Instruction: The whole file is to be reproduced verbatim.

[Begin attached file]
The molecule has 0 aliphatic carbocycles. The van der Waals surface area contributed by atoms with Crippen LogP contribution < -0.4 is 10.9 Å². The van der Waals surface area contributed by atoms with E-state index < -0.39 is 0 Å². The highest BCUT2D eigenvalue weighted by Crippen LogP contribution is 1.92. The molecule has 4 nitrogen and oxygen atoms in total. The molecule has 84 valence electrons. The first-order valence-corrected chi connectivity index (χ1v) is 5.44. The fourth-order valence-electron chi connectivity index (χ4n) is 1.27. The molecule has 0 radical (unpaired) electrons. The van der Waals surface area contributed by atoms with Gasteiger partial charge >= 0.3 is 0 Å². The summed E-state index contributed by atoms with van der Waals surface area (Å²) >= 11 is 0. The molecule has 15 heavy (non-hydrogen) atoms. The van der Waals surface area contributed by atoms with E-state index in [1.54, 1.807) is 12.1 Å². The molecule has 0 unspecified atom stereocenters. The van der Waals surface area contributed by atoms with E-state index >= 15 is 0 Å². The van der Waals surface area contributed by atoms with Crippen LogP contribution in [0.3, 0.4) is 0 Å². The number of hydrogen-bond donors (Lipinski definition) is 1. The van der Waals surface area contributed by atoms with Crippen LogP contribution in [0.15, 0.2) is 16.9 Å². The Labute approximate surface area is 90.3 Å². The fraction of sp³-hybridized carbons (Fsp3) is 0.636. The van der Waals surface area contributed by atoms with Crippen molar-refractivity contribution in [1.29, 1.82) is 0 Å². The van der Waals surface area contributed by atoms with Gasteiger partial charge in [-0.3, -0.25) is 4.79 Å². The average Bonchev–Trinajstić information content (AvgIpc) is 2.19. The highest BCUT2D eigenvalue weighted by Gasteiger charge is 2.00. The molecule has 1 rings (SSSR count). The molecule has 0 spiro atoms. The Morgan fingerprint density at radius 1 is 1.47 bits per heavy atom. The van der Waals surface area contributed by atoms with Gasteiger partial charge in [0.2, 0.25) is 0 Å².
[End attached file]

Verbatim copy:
The molecule has 0 aliphatic carbocycles. The van der Waals surface area contributed by atoms with Crippen LogP contribution < -0.4 is 10.9 Å². The van der Waals surface area contributed by atoms with E-state index < -0.39 is 0 Å². The highest BCUT2D eigenvalue weighted by Crippen LogP contribution is 1.92. The molecule has 4 nitrogen and oxygen atoms in total. The molecule has 84 valence electrons. The first-order valence-corrected chi connectivity index (χ1v) is 5.44. The fourth-order valence-electron chi connectivity index (χ4n) is 1.27. The molecule has 0 radical (unpaired) electrons. The van der Waals surface area contributed by atoms with Gasteiger partial charge >= 0.3 is 0 Å². The summed E-state index contributed by atoms with van der Waals surface area (Å²) >= 11 is 0. The molecule has 15 heavy (non-hydrogen) atoms. The van der Waals surface area contributed by atoms with E-state index in [1.54, 1.807) is 12.1 Å². The molecule has 0 unspecified atom stereocenters. The van der Waals surface area contributed by atoms with E-state index >= 15 is 0 Å². The van der Waals surface area contributed by atoms with Crippen LogP contribution in [0.3, 0.4) is 0 Å². The number of hydrogen-bond donors (Lipinski definition) is 1. The van der Waals surface area contributed by atoms with Crippen LogP contribution in [0.15, 0.2) is 16.9 Å². The Labute approximate surface area is 90.3 Å². The fraction of sp³-hybridized carbons (Fsp3) is 0.636. The van der Waals surface area contributed by atoms with Crippen molar-refractivity contribution in [1.29, 1.82) is 0 Å². The van der Waals surface area contributed by atoms with Gasteiger partial charge in [-0.3, -0.25) is 4.79 Å². The average Bonchev–Trinajstić information content (AvgIpc) is 2.19. The highest BCUT2D eigenvalue weighted by Gasteiger charge is 2.00. The molecule has 1 rings (SSSR count). The molecule has 0 spiro atoms. The Morgan fingerprint density at radius 1 is 1.47 bits per heavy atom. The van der Waals surface area contributed by atoms with Gasteiger partial charge in [0.2, 0.25) is 0 Å².